Steve: We had an opportunity to record with Martin Bisi, and we had an almost unlimited budget for that record. But we weren’t the kind of people who go, “Let’s get Bob Rock.” So we had the opportunity to work with Bisi and we just wanted to make it right. None of us had jobs at the time so we just kinda moved into the studio. We were there for two months, we left for a month, and then came back for a month. For that album we were ready to do something really heavy, and something different. Columbia was asking for the first album. They wanted an album full of ‘Mine Eyes’. They wanted it slicker and they wanted it bigger. They had us actually re-record the songs ‘Mine Eyes’ and 'Snakes' for the second album. We said no, and they kinda let us be the artists we wanted to be.

Why don’t you play songs from the old albums much live?

Steve: There’s just so much material.

What about the obligation to the fans?

Steve: There have been so many years between albums, we really want to turn them onto the new stuff. On an underground level like this, you have to keep it fresh. No offense to anybody whose been there since the beginning, but we’re playing to 80% new people everytime.

Why do you seem to continually shifting? Both members and crowds?

Steve: Attention Deficit Disorder. And the fact that all four albums had different people.

The cover of ‘The Shattering’ has a picture of a sun?

Steve: David, the drummer, came across a NASA website. Every day you can go look at pictures of the sun. It tracks solar flares. He’s completely enamored with it. An idea throughout that record is... The idea of the Shattering... it’s not really a ‘concept’ album but there are characters that made up this album. It’s the most non-personal album for us. There are personal ideas and feelings that you can identify with these characters. But these are the most ‘story’ songs I’ve ever tried to do. I don’t want to compare it to a cult leader, but someone like that. Someone who is hyper-intelligent, paranoid, and completely over-read, too much knowledge, has taken in every conspiracy theory, every scientific fact and theory about what makes it all exist and where’s its going. And the whole doomsday cult stuff. There has to be an end all to end all. Just like the shit that’s going on right now. The prophecies about the end of the world. People manifest that. It’s been written so they are gonna make it happen. Otherwise they have lived a lie. So that’s the idea of the Shevirah, The Shattering. There are facets of like say a diamond. And some divine light was shot through it and all those facets became the world. Like the big bang. So I was trying to layer all these different ideas to that. So this person thinks that at some point, the facets become so many, like when you look at that picture of the sun, it’s just so massive with all those little sizzling points of light, and you know at some point, that energy, that divine light that shoots through there to create it all, runs out. The hydrogen of the sun runs out and it collapses on itself and it implodes. And that’s just the end of one segment. So the idea is there are all these things in our world, all these different cultures that are butting heads so hard, it’s going to collapse. If you listen to Art Bell, he calls it ‘The Quickening’. That’s another aspect of all that.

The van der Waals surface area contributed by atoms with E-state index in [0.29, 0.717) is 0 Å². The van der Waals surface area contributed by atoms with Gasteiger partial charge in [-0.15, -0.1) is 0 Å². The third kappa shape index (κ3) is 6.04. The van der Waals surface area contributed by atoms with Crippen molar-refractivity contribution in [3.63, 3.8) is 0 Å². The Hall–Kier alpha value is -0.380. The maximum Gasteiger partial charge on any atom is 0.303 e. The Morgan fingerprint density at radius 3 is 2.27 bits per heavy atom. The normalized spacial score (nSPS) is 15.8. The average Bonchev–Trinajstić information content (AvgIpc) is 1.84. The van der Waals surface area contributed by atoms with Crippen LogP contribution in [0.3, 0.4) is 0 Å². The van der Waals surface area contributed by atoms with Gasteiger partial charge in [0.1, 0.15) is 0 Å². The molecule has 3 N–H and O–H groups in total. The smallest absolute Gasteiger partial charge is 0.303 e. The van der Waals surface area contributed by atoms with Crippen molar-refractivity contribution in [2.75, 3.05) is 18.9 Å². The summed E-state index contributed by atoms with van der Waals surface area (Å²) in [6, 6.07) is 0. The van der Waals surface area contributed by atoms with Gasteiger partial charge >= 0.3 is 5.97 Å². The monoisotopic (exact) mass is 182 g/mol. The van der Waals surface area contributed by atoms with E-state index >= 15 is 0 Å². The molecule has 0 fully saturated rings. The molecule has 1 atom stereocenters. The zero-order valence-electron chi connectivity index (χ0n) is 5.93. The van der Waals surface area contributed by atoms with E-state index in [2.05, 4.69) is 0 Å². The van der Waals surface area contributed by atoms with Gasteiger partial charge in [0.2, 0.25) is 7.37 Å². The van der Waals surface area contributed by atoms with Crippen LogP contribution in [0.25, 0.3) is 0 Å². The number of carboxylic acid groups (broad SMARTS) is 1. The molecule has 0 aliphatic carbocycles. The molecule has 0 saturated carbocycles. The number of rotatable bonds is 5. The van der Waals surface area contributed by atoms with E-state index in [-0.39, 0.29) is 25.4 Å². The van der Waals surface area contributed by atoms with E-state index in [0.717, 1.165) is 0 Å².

‘Deserve’ sounds like a Fugazi song on the chorus. Why is that? (I had to check credits to see if Ian came in for backup vocals).

Steve: We just played a benefit for the WTC with a bunch of bands, Shiner played and this new great band called Onward Crispin Glover. We played a real short set of like 8 songs. We played ‘Mine Eyes’ and one other from Men Are Monkeys and the rest from the new album. I didn’t realize, because I’m really bad about listening to our material after it’s recorded. And this new one, before it got manufactured, I listened to quite a bit because I was just so stoked on the recorded quality. Livermore did just a brilliant job. I didn’t really pay attention to how many sing-a-long choruses’ there are on this record. But I don’t know if I’d call it a Fugazi influence. Although we are all fans of Fugazi. That’s cool though, I think that’s great. It was really random how that chorus fit. They had the music for it, and that line, I had written down for a long time. A couple of summers ago were on tour in Houston, and we were opening for ALL, and some guy was so stoked to see us, it made us feel great. But he was like, “Man, you guys are the shit. I’ve followed you since your first record. You guys deserve to be exactly where you are.” And to us, we had just got dropped from a major label, the studio we put all our money into got flooded, we are in the last van we bought that we still owe money on with a blown engine, we were sleeping on peoples floors. We were between records and didn’t know O & O was going to put the record out, we were just talking to them about doing it. Then we had lost our bass player and we hadn’t even started writing songs with the new one. So to us, it was kinda, “What did we do to deserve to be here?” But it fit perfectly into the time signature when they were writing it. The other parts where there except for that chorus so I was like, “That’s the line!”